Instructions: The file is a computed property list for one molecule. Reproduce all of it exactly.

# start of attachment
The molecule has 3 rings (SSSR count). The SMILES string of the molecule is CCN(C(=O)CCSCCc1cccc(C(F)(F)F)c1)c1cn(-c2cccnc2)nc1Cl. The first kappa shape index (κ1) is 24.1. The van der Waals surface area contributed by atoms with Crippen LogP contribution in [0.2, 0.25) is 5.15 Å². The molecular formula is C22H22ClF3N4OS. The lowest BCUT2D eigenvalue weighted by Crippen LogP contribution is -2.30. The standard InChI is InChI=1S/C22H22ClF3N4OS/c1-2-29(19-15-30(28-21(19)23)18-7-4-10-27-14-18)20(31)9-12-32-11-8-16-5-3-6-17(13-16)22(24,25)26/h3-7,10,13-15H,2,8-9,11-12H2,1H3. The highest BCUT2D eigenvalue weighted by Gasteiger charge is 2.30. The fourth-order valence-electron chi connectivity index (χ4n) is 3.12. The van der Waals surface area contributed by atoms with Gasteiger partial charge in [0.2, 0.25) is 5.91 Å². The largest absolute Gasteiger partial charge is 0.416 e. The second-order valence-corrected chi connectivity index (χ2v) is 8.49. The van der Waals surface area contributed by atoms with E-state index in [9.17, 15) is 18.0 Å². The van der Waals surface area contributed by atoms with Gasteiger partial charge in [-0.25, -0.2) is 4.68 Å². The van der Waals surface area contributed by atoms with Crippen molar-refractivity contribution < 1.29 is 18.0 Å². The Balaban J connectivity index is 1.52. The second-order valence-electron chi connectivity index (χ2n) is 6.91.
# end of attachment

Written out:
The molecule has 3 rings (SSSR count). The SMILES string of the molecule is CCN(C(=O)CCSCCc1cccc(C(F)(F)F)c1)c1cn(-c2cccnc2)nc1Cl. The first kappa shape index (κ1) is 24.1. The van der Waals surface area contributed by atoms with Crippen LogP contribution in [0.2, 0.25) is 5.15 Å². The molecular formula is C22H22ClF3N4OS. The lowest BCUT2D eigenvalue weighted by Crippen LogP contribution is -2.30. The standard InChI is InChI=1S/C22H22ClF3N4OS/c1-2-29(19-15-30(28-21(19)23)18-7-4-10-27-14-18)20(31)9-12-32-11-8-16-5-3-6-17(13-16)22(24,25)26/h3-7,10,13-15H,2,8-9,11-12H2,1H3. The highest BCUT2D eigenvalue weighted by Gasteiger charge is 2.30. The fourth-order valence-electron chi connectivity index (χ4n) is 3.12. The van der Waals surface area contributed by atoms with Gasteiger partial charge in [0.2, 0.25) is 5.91 Å². The largest absolute Gasteiger partial charge is 0.416 e. The second-order valence-corrected chi connectivity index (χ2v) is 8.49. The van der Waals surface area contributed by atoms with E-state index in [9.17, 15) is 18.0 Å². The van der Waals surface area contributed by atoms with Gasteiger partial charge in [-0.25, -0.2) is 4.68 Å². The van der Waals surface area contributed by atoms with Crippen molar-refractivity contribution < 1.29 is 18.0 Å². The Balaban J connectivity index is 1.52. The second-order valence-electron chi connectivity index (χ2n) is 6.91.